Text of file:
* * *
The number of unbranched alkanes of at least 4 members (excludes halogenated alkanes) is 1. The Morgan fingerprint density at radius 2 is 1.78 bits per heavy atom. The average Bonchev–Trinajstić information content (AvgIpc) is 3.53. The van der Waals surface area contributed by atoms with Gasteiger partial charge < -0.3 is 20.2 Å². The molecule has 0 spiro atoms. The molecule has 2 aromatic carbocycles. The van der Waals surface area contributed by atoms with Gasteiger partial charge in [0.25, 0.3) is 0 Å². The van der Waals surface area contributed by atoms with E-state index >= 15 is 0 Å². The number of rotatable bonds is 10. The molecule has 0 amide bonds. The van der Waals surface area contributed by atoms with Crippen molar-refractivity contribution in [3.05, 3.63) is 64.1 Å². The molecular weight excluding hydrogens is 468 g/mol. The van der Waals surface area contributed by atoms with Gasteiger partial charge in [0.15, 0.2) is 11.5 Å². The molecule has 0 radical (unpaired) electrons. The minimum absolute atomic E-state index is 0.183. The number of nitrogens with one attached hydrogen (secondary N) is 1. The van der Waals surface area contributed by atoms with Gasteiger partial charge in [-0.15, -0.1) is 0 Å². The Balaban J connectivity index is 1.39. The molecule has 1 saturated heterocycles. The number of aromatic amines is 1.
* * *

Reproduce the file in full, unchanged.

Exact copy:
The number of unbranched alkanes of at least 4 members (excludes halogenated alkanes) is 1. The Morgan fingerprint density at radius 2 is 1.78 bits per heavy atom. The average Bonchev–Trinajstić information content (AvgIpc) is 3.53. The van der Waals surface area contributed by atoms with Gasteiger partial charge < -0.3 is 20.2 Å². The molecule has 0 spiro atoms. The molecule has 2 aromatic carbocycles. The van der Waals surface area contributed by atoms with Gasteiger partial charge in [0.25, 0.3) is 0 Å². The van der Waals surface area contributed by atoms with E-state index >= 15 is 0 Å². The number of rotatable bonds is 10. The molecule has 0 amide bonds. The van der Waals surface area contributed by atoms with Crippen molar-refractivity contribution in [3.05, 3.63) is 64.1 Å². The molecular weight excluding hydrogens is 468 g/mol. The van der Waals surface area contributed by atoms with Gasteiger partial charge in [0.15, 0.2) is 11.5 Å². The molecule has 0 radical (unpaired) electrons. The minimum absolute atomic E-state index is 0.183. The number of nitrogens with one attached hydrogen (secondary N) is 1. The van der Waals surface area contributed by atoms with Gasteiger partial charge in [-0.15, -0.1) is 0 Å². The Balaban J connectivity index is 1.39. The molecule has 1 saturated heterocycles. The number of aromatic amines is 1.